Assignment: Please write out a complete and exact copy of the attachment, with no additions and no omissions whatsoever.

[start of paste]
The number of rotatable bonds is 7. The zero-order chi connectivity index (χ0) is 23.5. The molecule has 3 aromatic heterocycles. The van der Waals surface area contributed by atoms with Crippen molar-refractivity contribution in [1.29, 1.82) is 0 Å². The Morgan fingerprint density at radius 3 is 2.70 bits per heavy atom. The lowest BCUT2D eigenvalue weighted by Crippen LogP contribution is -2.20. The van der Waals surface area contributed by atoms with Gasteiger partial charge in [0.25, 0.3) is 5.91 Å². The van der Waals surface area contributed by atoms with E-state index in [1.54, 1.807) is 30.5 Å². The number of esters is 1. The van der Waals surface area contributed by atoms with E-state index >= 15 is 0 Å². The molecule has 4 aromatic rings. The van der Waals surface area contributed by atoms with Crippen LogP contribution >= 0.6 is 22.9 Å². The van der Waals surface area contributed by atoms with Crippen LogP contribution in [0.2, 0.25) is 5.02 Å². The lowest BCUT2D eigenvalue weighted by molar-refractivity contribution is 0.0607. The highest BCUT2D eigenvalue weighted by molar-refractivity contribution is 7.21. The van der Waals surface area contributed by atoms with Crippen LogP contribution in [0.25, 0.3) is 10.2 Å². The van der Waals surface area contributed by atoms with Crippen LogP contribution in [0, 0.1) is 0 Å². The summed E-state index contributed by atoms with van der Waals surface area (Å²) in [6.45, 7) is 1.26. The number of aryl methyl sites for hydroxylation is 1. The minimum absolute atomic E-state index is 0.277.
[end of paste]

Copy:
The number of rotatable bonds is 7. The zero-order chi connectivity index (χ0) is 23.5. The molecule has 3 aromatic heterocycles. The van der Waals surface area contributed by atoms with Crippen molar-refractivity contribution in [1.29, 1.82) is 0 Å². The Morgan fingerprint density at radius 3 is 2.70 bits per heavy atom. The lowest BCUT2D eigenvalue weighted by Crippen LogP contribution is -2.20. The van der Waals surface area contributed by atoms with Gasteiger partial charge in [0.25, 0.3) is 5.91 Å². The van der Waals surface area contributed by atoms with E-state index in [1.54, 1.807) is 30.5 Å². The number of esters is 1. The van der Waals surface area contributed by atoms with E-state index >= 15 is 0 Å². The molecule has 4 aromatic rings. The van der Waals surface area contributed by atoms with Crippen LogP contribution >= 0.6 is 22.9 Å². The van der Waals surface area contributed by atoms with Crippen LogP contribution in [0.2, 0.25) is 5.02 Å². The lowest BCUT2D eigenvalue weighted by molar-refractivity contribution is 0.0607. The highest BCUT2D eigenvalue weighted by molar-refractivity contribution is 7.21. The van der Waals surface area contributed by atoms with Crippen LogP contribution in [0.25, 0.3) is 10.2 Å². The van der Waals surface area contributed by atoms with Crippen LogP contribution in [0, 0.1) is 0 Å². The summed E-state index contributed by atoms with van der Waals surface area (Å²) in [6.45, 7) is 1.26. The number of aryl methyl sites for hydroxylation is 1. The minimum absolute atomic E-state index is 0.277.